Beatrice Daily Sun from Beatrice, Nebraska on February 18, 1963 · Page 2
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Beatrice Daily Sun from Beatrice, Nebraska · Page 2

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Monday, February 18, 1963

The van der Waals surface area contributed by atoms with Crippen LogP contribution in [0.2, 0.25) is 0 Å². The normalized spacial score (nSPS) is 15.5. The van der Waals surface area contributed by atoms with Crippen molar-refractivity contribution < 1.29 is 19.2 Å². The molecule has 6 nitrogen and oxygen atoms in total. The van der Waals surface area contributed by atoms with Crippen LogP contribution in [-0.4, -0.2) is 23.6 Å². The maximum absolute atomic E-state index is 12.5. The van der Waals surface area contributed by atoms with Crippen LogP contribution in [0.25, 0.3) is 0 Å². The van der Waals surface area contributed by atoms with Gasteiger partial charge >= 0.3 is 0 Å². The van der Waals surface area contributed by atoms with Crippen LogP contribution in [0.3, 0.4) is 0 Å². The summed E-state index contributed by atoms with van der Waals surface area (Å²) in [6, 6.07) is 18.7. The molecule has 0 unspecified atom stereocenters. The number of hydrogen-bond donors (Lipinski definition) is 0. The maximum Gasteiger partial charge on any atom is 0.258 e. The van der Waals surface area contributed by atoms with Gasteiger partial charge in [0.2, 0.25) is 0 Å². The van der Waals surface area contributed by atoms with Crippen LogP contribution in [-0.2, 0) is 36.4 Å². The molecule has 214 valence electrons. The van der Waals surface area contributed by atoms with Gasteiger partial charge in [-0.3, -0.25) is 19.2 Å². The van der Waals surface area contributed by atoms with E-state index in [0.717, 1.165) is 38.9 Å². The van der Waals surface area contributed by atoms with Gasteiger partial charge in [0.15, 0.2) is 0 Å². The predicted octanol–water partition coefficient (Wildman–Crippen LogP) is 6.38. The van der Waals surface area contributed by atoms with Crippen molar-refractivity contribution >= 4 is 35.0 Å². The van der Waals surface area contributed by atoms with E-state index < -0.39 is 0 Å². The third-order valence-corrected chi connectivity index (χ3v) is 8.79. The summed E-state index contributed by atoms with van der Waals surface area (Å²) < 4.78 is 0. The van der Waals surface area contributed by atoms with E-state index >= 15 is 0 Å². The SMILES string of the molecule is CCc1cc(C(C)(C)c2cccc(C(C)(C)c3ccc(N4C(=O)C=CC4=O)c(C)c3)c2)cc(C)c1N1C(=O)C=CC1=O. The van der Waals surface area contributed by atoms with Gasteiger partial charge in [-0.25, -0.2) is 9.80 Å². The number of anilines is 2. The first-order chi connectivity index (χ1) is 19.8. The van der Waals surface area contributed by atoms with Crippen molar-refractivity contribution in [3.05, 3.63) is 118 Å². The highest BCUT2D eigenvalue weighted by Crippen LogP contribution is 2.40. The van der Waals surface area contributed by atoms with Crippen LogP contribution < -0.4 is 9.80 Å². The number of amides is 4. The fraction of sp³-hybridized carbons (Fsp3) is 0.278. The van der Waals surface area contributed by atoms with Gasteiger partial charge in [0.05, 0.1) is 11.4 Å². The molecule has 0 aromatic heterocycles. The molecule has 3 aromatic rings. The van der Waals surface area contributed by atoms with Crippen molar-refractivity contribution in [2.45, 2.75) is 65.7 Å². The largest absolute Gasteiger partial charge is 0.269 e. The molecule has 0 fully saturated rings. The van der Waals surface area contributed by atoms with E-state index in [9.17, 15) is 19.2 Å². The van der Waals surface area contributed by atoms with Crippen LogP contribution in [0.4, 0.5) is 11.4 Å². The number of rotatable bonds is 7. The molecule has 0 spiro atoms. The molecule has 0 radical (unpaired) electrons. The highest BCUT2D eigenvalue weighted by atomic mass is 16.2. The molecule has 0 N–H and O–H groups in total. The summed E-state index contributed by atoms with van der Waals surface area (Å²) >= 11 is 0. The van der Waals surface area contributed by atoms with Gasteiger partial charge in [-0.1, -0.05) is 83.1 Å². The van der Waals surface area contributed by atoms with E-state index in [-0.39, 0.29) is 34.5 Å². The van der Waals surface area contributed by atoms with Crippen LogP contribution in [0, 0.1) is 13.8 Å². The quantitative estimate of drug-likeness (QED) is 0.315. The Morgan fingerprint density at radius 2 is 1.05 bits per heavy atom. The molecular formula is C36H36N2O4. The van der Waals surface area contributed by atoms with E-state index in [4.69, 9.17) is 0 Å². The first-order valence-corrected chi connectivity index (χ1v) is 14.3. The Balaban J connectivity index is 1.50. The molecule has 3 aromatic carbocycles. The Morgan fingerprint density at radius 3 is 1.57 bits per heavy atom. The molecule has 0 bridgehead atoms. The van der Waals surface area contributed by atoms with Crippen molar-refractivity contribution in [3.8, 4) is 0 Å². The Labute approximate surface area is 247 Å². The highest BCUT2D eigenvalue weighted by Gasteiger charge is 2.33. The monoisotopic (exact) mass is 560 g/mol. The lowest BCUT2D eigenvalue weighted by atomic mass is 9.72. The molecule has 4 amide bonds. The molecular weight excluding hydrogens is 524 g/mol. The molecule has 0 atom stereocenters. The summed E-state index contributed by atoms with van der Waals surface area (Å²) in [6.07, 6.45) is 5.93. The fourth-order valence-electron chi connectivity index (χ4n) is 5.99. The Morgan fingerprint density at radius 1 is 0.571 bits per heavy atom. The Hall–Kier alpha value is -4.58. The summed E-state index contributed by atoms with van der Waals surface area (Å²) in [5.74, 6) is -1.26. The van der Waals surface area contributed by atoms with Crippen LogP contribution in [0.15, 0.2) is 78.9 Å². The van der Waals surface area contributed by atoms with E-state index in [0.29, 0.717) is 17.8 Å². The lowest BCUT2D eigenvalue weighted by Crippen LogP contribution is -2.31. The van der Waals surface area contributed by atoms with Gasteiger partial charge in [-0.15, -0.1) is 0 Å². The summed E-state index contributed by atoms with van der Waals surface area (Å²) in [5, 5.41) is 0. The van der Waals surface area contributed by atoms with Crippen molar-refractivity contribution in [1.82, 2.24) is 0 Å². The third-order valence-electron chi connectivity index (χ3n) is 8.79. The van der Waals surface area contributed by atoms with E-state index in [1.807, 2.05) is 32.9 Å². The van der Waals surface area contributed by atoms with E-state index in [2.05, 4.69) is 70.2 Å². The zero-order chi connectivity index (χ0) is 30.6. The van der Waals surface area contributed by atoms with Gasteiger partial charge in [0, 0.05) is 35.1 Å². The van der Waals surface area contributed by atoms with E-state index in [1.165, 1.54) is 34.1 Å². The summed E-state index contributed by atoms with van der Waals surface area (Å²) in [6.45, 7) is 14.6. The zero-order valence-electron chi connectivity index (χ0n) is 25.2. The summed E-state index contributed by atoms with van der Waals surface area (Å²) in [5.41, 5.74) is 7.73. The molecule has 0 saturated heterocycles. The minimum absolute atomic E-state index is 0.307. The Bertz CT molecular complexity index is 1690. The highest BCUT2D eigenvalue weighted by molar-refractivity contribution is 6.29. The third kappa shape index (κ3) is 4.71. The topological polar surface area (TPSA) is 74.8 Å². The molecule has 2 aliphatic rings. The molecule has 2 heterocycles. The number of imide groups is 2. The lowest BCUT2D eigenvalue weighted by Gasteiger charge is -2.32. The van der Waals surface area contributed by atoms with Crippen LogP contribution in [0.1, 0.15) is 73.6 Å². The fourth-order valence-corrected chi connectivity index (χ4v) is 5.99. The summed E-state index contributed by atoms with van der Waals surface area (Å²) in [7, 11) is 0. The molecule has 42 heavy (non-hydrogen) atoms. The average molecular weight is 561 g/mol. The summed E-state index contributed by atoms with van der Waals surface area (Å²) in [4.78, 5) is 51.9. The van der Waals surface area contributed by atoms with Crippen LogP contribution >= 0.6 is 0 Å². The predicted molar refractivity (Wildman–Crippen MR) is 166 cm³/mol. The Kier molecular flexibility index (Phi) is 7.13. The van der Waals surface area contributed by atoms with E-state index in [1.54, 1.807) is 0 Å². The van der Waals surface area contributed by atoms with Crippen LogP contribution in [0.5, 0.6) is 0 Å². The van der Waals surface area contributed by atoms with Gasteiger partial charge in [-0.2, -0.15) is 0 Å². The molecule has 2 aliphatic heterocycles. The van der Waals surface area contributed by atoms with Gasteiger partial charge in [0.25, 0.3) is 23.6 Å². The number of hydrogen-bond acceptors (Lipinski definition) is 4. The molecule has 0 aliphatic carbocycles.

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2 Beatrice Dally Sun, Beatrice, Neb., MOM., feb. 18, 1983 Sheppard tragedy goes on and on Latest echo of a 1954 slaying In a quiet suburban Cleveland, Ohio, community has just reverberated in a motor motel apartment, also outside oi Cleveland, where Thomas S. Reese, 62 was found shot to death—an apparent suicide. Reese was the father of Marilyn Sheppard bludgeoned to ege, Her husband. Dr. Samuel H, Sheppard, is serving a life death in a quiet Bay Villege, Ohio, home on July 4, 1954, term foi murder In the Ohio State Penitentiary at Columbus. Since the crime, guilt for which he denies, Sbeppard's mother has committed suicide, his father has died, a victim of cancer, and Marilyn's father is now dead. Of the bushy-haired intruder claimed seen by Dr. Sam, no trace , . no new clue . . no new evidence. Just eight years of tragedy which have echoed in headlines nation-wide. Christmas retail sales here show increase over 1961 Repeated attempts by family have failed to free Dr. Samuel H. Sheppard . . . . . . serving a life sentence for bludgeon murder of his wife, Marilyn, July 4, 1954. Mrs. Ethel Sheppard, Dr. Sam's mother, committed suicide in January of 1955.j Grief-stricken Dr. Richard Sheppard Sr. died 11 days after death of his wife. "Tired of it all . . ." Thomas -Reese, Marilyn's father, shot himself Feb. 13, 1963. House of tragedy, Dr. Sam Sheppard's home has for nearly nine years held within its walls echoes of the brutal mystery and, perhaps, key to its denouement. New woman in story, German beauty Ariane Tebbenjoh- anns, said she'll wed Dr. Sam. Factions, home and abroad but not much action, all around Our Boarding House - Major Hoople BV me WAV, 1 )I \NSLU. MA3OR, t. AtR.BRinsp-1 PROMISED WOULDN'T £HARE M/ 6HCRETTILLTHB PAPERS ARE <3l6NEO/ BUT rVEBEEA NMATOA- ING YOU— SOU 'RE •* A MAN) WHO CAM KEEP A MILLION-DOLLAR SECRET/ THESE- RE- &ft& PIU-S_£ 7 WATER,! DIDN'T ] REALIZE THAT WE- SHARED A COMMON! INTEREST IM CHEMISTRY •' SUITE A COLLECTION *- OF —EGAD, I CAN'T FIND THAT DRATTED TURTLE NEW NO-BURP FORMULA, 8RIDSEVJATER= i-lS ADULT CLASSES TBCUMSEH (Special) - The adult classes of Teeumseh Schools are held each Wednesday night at the school house. Classes are held in vocational agriculture, homemaking and typing. Feature Times HOLLY—"The Naked Jungle," 7:00, 10:20; "The War Lover," 8:35. FOX—"Sodom and Gomorrah,' 7:15; "War Hunt." 9:50. - , , Robert Wagner * Shiriey Anne Field 2nd Big Feature Prominent Teeumseh businessman dies TECUMSEH (Special) — Ed CritchfieJd, 62, prominent Tecum seh businessman, died Sunday in a Teeumseh hospital. He had been in the automobile business for a number of years and also farmed in the Missouri bottom. Mrs. Critchfield was visiting their daughter, Mrs. Thomas Gillilland, at Truck Island, near Guam at the time of his death. Surviving beside his widow and daughter are one son, William of Washington, D. C., and three brothers, Carol of Wichita, Kan., Don of Los Angeles, Calif., and Ralph of Kansas City. Funeral arrangements are pending the arrival of relatives. Phone 223-5124 Ends Wednesday !• Complete Show-7:00 ra • Ki SODOJL Cekj \g_pCUmt • A TIT ANUS PRODUCTION ___ Shown at 7:15 Plus 2nd Attractiou Shown at &50 1 By JAMES MARLOW Associated Press News Analyst WASHINGTON (AP)-Faction but not much action, all around At home— Nothing much so far in 196 seems to have gotten off th ground in Washington except th Republicans' attack on the Ken nedy administration's handling, o foreign policy, particularly Cuba Abroad- Spat and chat in the allied fam ily. President Kennedy says it's due in part to the Russians, be cause they're quieter-. He said "we're enjoying the luxury of in ternal dissension." But the spat if it gets bad enough, can wreck the family. Spat and chat in tfie Commu nist family, too. Russians and Red Chinese call names, express dis gust with each other, but Premier Khrushchev drools over the Chi nese ambassador. If the spat gets bad enough, goodby Communist family. Grumbling but not much excite ment in Congress when Kennedy sends his tecord peacetime budget: $98.8 billion. The usual cries: expenses must be cut. Not much fire in the fuss. Kennedy sends Congress his aid to education program, will soon send one on medical care for the aged. Comparative calm in Congress. Neither program seems to have much chance. No wonder. Kennedy himself was skeptical of their chances before he ever sent them to the Hill. Kennedy sends Congress his tax- cutting program to enable consumers to buy more and business to invest more. This got the most reaction and much, if not most of it, has been sour. To help it, Kennedy supporters lit on the feeble idea of trying to add two more members to the conseivative Senate Finance Committee to liberalize it. The result: defeat. This is not fighting, this 's sparring. Business chimes in on the apposite side. Ladd Plumley, president of the U.S. Chamber of Com- nerce, says the plan favors the consumer too -much. Amen, says he National Association of Manu- acturers. The only real heat so far this Burial Insurance Sold by Mail . . You may be qualified for 11,000 life insurance ... so you will not burden your loved ones with funeral and other xpenses. This NEW policy is especially helpful to those be- ween 40 and 90. No medical xamination necessary. OLD LINE LEGAL JFE INSURANCE. RESERVE . No agent will call on you. "•ree information, no obligation, 'ear out this ad right now. Send your name, address nd year of birth to: Central ecurity Lite Insurance Co, )ept. C-520 1418 West Rosedale, Fort Worth 4, Texas, year comes from the Republican criticism of Kennedy's foreign doings. It's been unceasing. Irritated, Kennedy is having his supporters tell the Republicans to pipe down. They won't. He stays mild. In short, Kennedy isn't showing any more sign of tough fighting —the kind former President Truman used to enjoy—than he did in 1961 or 1962. The Kennedy administration got into tiffs with Canada and France. With Canada—because it didn't put American nuclear waiheads on American missiles there. With France — because President Charles de Gaulle snubbed the Kennedy offer of missiles on which he'd have to put his own warheads, of which he doesn't have any. At the same time De Gaulle, whose high-held nose was pointed at the British, too, kept them out of the Common Market. The result: ever since the Allies have been scrambling for a solution which they haven't found. Kennedy is tiying to set up what he calls a multinational nuclear force although no one—and at this moment perhaps not Kennedy himself—seems to know how this would work because American law requires American control of American nuclear weapons no matter where they are. And, if things weren't boxed the Ameii- are back where they started years ago on banni/ig nuclear tests: in a spar- •ing match. After University of Nebraska researchers untied the Christmas retail sales package this week, they found that Beatrice had A healthy 7.1 increase over December, 1961. This was slightly better than the six per cent average increase of all principal Nebraska cities. The February issue of Business in Nebraska, prepared by the university's Bureau of Business Research, reported that Beatrice's retail sales also showed a five per cent jump over ths previous month, compared with a 1.3 per cent increase for the state as a whole. Columbus le'd the major cities with an 18.5 per cent climb in re- Mrs. Anita Johnson dies at the age of 88 Mrs. Anita A. Johnson, 88, 1300 So. 9th St., died Sunday noon. Born March 20, 1874, at Cortland, she moved to Filley in 1926 and to Beatrice in 1959. Mrs. Johnson was a member of the Filley Methodist Church. Surviving are three sons, Glenn, San Jpse, Calif., Clarence of Marysville, Kan., and Floyd of Beatrice; five daughters, Mrs. Mary Ellen Kollekowski, Filley, Mrs. Goldie Scheeler, Minneapolis, Minn., Mrs. Gladys Isley, Garden Grove, Calif., Mrs. Geneva Davis, Long Beach, Calif., and Mrs. Dorothy Wilson, San Jose, Calif.; 27 grandchildren and 45 great grandchildren; one brother, LaRue Click, Orland, Calif.; and one sister, Mrs Will Girl, Beatrice. Mrs. Johnson raised Mrs. Harry Cacek, Beatrice, and Fay Larsen, Westminster, Calif. She was preceded in death by her husband, Thomas Wilk Johnson, Nov. 3, 1961. . Memorial services are pending at the Harman Mortuary. Services held for former resident Funedal services for Mrs. Carol Schliesser of Aberdeen, S. D., formerly of Beatrice, were held today at Aberdeen. Graveside services will be held Tuesday at 2 p. m. at Lincoln Memorial Park Cemetery, Lincoln. The Rev. A. J. Norden will officiate. Hodgman- Splain Mortuary, Lincoln, is in charge. Mrs. Schliesser, 24, died at Aberdeen Thursday. She was graduated from the University of Nebraska in 1961, where she was a member of Sigma Kappa 'sorority, and was also a member of St. Paul Methodist Church at Aberdeen. Mrs. Schliesser was a reporter for the Beatrice Daily Sun, before moving . to- Aberdeen about a year ago. Surviving are her husband, Paul of the home; an infant daughter, Patricia Jean; her parents, Mr. and Mrs. Harold Steckling of Michigan; and grandparents, Mr. and Mrs. J. C. Brownlee, Lincoln. - tail sales over last year, followed by Grand Island, York, up 17.9. up 18.2, and Funerals and bottled enough, cans and Russians fteavy damage in two-car accident A two-ear accident in the 100 block on North 6th Street, Sunday resulted in heavy damage to 30th vehicles. No personal injury •as reported. Cars were operated by David Lee Nicholeson, J610 N. 13th St., and Thomas Frary 717 N. 12th t. The Frary car stopped for a red traffic light and was struck n the rear by the other car. Roker—Funeral services for William Henry Roker will b e held Tuesday at 2 p.m. from the Methodist Church at Clatonia with t h e Rev. Donald Roker and the Rev . Erwin Mindt officiating. Interment will be in the Clatonia Cemetery, Clatonia. Griffiths-Fox Chapel rn charge of arrangements. Jobman—Fa m i 1 y prayer services for Mrs. Grace K. Jobman were held Saturday from the Griffiths-Fox Chapel with further ser vices from St. John Lutheran Church. The Rev. Otto Fangmeyer officiated with interment in t h e Evergreen Home Cemetery. A memorial has been established to the "Voice of St. John" with Ben Siefkes and Reinhard Siefkes i n charge. Pallbearers were Ernest Jobman, LeRoy Jo b ma n, Wilke Jobman, Lammert J. Frerichs, John W. Frerichs and Edward Parde. Klein—Funeral services for Mrs. Mary Klein will be held Wednes day at 10 a.m. from the Presbyterian Church at Adams with the Rev. Allen Birchler officiating. Graveside services will be held Wednesday at 3 p.m. at the Grand Island Cemetery, Grand Island. The body will arrive at the Griffiths-Fox Chapel at Adams Tuesday noon and will lie in state at the church for 45 minutes preceding services Wednesday. 20% DISCOUNT on Drapes Drycleaned and pressed now. Leo Soukup Cleaners 115 South 5th 223-3148 NOW HEAR FROM AU DIRECTIONS with new I audlvox RAMIC T.M. It's exclusive with Audivox: , -+ h K -i. • ,,~ an amazin g new hearing aid with built-in "Cycloramic Sound" that puts vou /**£) rif Af t-\f r-r-M I n«J I •|-*'»'*JWM ceruer or sound, so vou hear clearly from all nto frarr « tH * , not from front or back.. Stop in for a wear-te5t demonstration. For complete Information write to McCrady Hearing Aid Service, 827 N. Hastings, Hastings, Nebr. or See Don ftfcdrady, Consultant at tne Steinmeyer Bldg. Room 207 i»h, 323-3133 on Tuesday, Febr. 19th, 14 P.M. Looking back to the month of November, the bulletin reported that Nebraska had a 12.2 per cent increase in dollar volume of business and a 7.7 per cent jump in physical volume over a year ago. This was far ahead of the U.S. average for November, which was 4.4 per cent higher in dollar volume and 3.2 per cent higher in physical volume. Among the retail stores that aided the boost in the state December index were; eating and drinking places, up 31.1 per cent; building material stores, up 31.3 per cent; and variety stores, up 20.4 per cent. The city-by-city index for December retail sales, showing percentage increases or decreases from the year before, adjusted for price changes: Omaha 8.1, Lincoln 5.6, Grand Island 18.2, Hastings 1.8, North Platte 4.7, Fremont 2.0, Fairbury 9.3, Norfolk 9.2, Scottsbluff -4.4, Columbus 18.5, McCook, 3.0, York 17.9, Kearney 14.2, Alliance -14.5, Nebraska City 4.0, Broken B o w 6.4, Falls City 16.4, Holdrege 6.0, Chadron 0.8, Beatrice, 7.1, Sidney 8.7, South Sioux City 10.1. Juniors encouraged to take Merit Exams All juniors at the Beatrice Senior High, who plan to attend college, have been encouraged to take the National Merit Exam on March 5. Results of the test will be returned by late spring and will aid students in making decisions about their abilities and colleges. The exam will costs $1 for each of the students taking the test. Those wishing take the test must sign upon the bulletin board of the guidance office at Senior High. Variety of calls listed by police The daily log at Police Headquarters for Sunday listed a variety of calls. Included were: gas stolen from car parked at 10th and Jefferson Streets; bike stolen from 1315 N. 12th St.; bovs shootin" BR guns at cats, 700 block on High Street; Market Quotations Livestock OMAHA (AP) (USDA) — Hogs salable Monday 12,000; barrows and gilts weak to mostly 25, instances 50 lower; sows weak to mostly 25 lower; 200 head No 1 Adams cadet gets R.O.T.C. position The 46fth Cadet Wing at the University of Nebraska has completed its semester position assignments for the second semester. As a result of these assignments Cadet Maj. Larry L. Wusk, son of Mr. and Mrs. Lorin Wusk, Adams, has been appointed to the position of Wing Materiel Officer and Maj. Stephen S. Lovell, son of Mr, and Mrs. Glenn E. Lovell, Beatrice has been appointed to the position o f Group 16 Commander. They will assume responsibili ties for their positions for the second semester. This position is a partial fulfill - ment for the requirements of t h e Air Force Reserve Officer's Training Corp at the University of Nebraska. These positions are awarded according to the qualifications and past performances of the cadets. and speeders, Street. South Sumner Vehicles sideswipe on highway curve Deputy Sheriff Calvin Gullion Investigated a two-car crash, on Highway 77 at the^ Blue Springs curve about 7:15 p. m. Saturday night. Gullion reported that cars driven by Rodney Blaker, 1716 Grant, and James L. Schoenberger, of Marysville, were involved. Both cars were meeting eacn other on the curve when they sideswiped. Moderate damage was suffered by both cars. MARY KASTANEK DIED WILBER — Mary Kastanek, age 86 years died Feb. 16 at the Crete hospital. Funeral Tuesday, Feb. 19 at 3:30 p. m. from Zajicek funeral home, burial Bohemian cemetery west of Wilber. Survivors: daughter Bessie of Wilber; one son Elmer of Lincoln; sister Bessie Ripa of Wilber; brother Frank Bocek of Wilber; 1 grandchild; 2 great grandchildren. She was a member of the ZCBJ ladies organization ot Wilber. Local Market MARSHALL PRODUCE CREAM Cream ... ............55c . EGGS Farm run eggs i.t..27c Large clean ..31c and 2 sorted 200-240 Ibs butchers 15.85-16.00; most No 1 and 2 these weights 15.50-15.76; mixed No 1-3 190-240 Ibs 15.00-15.50; 270-400 Ibs sows 13.50-14.00. a few 14.25; 400600 Ibs 13.00-13.75. Cattle salable 13,500; slaughter 12,000; feeders 1,500; Calves 50; steers and heifers steady to 25 lower; cows mostly steady; bulls and vealers steady; high choice with moderate end prime 1,150 Ibs steers 25.25; high choice 1,0351,275 Ibs 24.75; majority choice 23.75-24.50; popd and choice 23.2523.75; good 21.75-23.25; choice 9751,025 Ibs heifers 23.50-24.25; good and choice 23.00-23.50; good 21.5023.00; utility and commercial cows 14.50-15.00, a few 15.25-15.50; canners and cutters 11.00-13.00 some 13.25-13.50. Sheep salable 4,500; slaughter lambs around 25 lower; other classes not established; choice 100 i Ibs wooled lambs 18.75. Stock NEW YORK (AP)—Steels were strong In an irregularly advancing stock market early this afternoon. The Associated Press average of 60 stocks at noon was up .5 at 260.2 with industrials up 1.0, rails off .1, and utilities up .4. Gains of fractions to a point or better predominated among key stocks. The list also had small losers and unchanged prices. Steels won renewed buying favor on reports that steel orders are running 10 to 20 per cent ahead of the month-earlier pace. Aside from strength in Chrysler, motors were mixed. Selective gains among chemicals, utilities, building materials and farm implements helped bolster the average. The trend was mixed among rails, nonferrous metals, drugs, aerospace issues, oils and airlines. Tobaccos were lower on balance. The market advance was also backgrounded by news that GM will up its capital spending to, about $740 million this year. 'Last of a Series what AK-SAR-BEN racing has done for Nebraska ! $6,042,169 is the amount Nebraska has received in taxes and license fees and in voluntary contributions by AK-SAR-BEN for agricultural, charitable and educational programs since racing was legalized. • But that's not all! Nebraska farmers and ranchers sell a lot of hay and feed to owners of horses that participate in Nebraska race meetings. At AK-SAR-BEN alone the feed costs are over $100,000 each year. In addition, the breeding of thoroughbreds in Nebraska is of growing importance. The increasing number of breeding farms is contributing to the agricultural wealth and prestige of the state. • ,AK-SAR-BEN's Voluntary program for agricultural, charitable and educational projects has benefited every part of our state, and nearly every community. • In agriculture, AK-SAR-BEN has helped all the state's county fairs through dollar-matching improvement'and paint-up, spruce-up grants and provided premiums for 4-H, FFA and ppen class exhibitors. • In education, AK-SAR-BEN has helped thousands of deserving students complete their education ... hundreds of teachers, nurses,'county extension agents, vocational agricultural instructors to do additional study through scholarships, loans and grants.' • All of these activities are under the direction of AK-SAR-BEN's Board of Governors, Councillors and Ambassadors, civic leaders who serve without Headquarters: 304 so wt>s* pay and at their own expense, contribute their time to make OMAHA, NEBRASKA these worthwhile programs possible. • Good citizen, good FOUNDED FOR neighbor, and one of Nebraska's largest taxpayers, AK-SAR- PUBLIC SERVICE BEN is proud of its record, unparalleled in all America, for NOT FOR PROFIT assistance to the agricultural and educational development of its 1953 Races: May toth thru July 4* home state.